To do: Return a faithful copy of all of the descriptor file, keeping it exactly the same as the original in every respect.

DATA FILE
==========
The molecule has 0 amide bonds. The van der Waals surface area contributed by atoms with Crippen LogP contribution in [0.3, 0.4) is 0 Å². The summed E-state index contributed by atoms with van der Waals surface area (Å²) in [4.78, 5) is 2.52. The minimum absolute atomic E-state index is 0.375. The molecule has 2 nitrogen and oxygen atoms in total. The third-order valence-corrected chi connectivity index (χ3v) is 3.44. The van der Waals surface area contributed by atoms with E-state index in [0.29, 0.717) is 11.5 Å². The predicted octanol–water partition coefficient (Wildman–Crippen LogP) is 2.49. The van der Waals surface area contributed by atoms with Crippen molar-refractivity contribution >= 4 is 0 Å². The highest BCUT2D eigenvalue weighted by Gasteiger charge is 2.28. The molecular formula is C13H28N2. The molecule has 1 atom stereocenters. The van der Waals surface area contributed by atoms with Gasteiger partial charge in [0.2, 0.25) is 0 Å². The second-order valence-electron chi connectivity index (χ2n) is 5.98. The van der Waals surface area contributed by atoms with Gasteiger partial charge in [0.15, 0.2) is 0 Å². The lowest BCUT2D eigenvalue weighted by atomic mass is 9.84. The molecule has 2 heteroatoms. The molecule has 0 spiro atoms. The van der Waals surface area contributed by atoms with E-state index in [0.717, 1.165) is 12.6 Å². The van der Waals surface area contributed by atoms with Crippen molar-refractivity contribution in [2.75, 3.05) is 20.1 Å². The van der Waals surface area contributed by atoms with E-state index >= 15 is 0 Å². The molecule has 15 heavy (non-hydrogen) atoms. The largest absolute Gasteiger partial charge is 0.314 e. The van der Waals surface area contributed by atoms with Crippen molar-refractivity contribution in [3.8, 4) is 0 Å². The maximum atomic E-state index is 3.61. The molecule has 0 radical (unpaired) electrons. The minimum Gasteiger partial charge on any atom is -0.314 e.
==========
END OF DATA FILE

The molecule has 0 amide bonds. The van der Waals surface area contributed by atoms with Crippen LogP contribution in [0.3, 0.4) is 0 Å². The summed E-state index contributed by atoms with van der Waals surface area (Å²) in [4.78, 5) is 2.52. The minimum absolute atomic E-state index is 0.375. The molecule has 2 nitrogen and oxygen atoms in total. The third-order valence-corrected chi connectivity index (χ3v) is 3.44. The van der Waals surface area contributed by atoms with E-state index in [0.29, 0.717) is 11.5 Å². The predicted octanol–water partition coefficient (Wildman–Crippen LogP) is 2.49. The van der Waals surface area contributed by atoms with Crippen molar-refractivity contribution >= 4 is 0 Å². The highest BCUT2D eigenvalue weighted by Gasteiger charge is 2.28. The molecular formula is C13H28N2. The molecule has 1 atom stereocenters. The van der Waals surface area contributed by atoms with Gasteiger partial charge in [0.2, 0.25) is 0 Å². The second-order valence-electron chi connectivity index (χ2n) is 5.98. The van der Waals surface area contributed by atoms with Gasteiger partial charge in [0.15, 0.2) is 0 Å². The lowest BCUT2D eigenvalue weighted by atomic mass is 9.84. The molecule has 2 heteroatoms. The molecule has 0 spiro atoms. The van der Waals surface area contributed by atoms with E-state index in [0.717, 1.165) is 12.6 Å². The van der Waals surface area contributed by atoms with Crippen molar-refractivity contribution in [2.75, 3.05) is 20.1 Å². The van der Waals surface area contributed by atoms with E-state index >= 15 is 0 Å². The molecule has 15 heavy (non-hydrogen) atoms. The largest absolute Gasteiger partial charge is 0.314 e. The van der Waals surface area contributed by atoms with Crippen molar-refractivity contribution in [3.8, 4) is 0 Å². The maximum atomic E-state index is 3.61. The molecule has 0 radical (unpaired) electrons. The minimum Gasteiger partial charge on any atom is -0.314 e.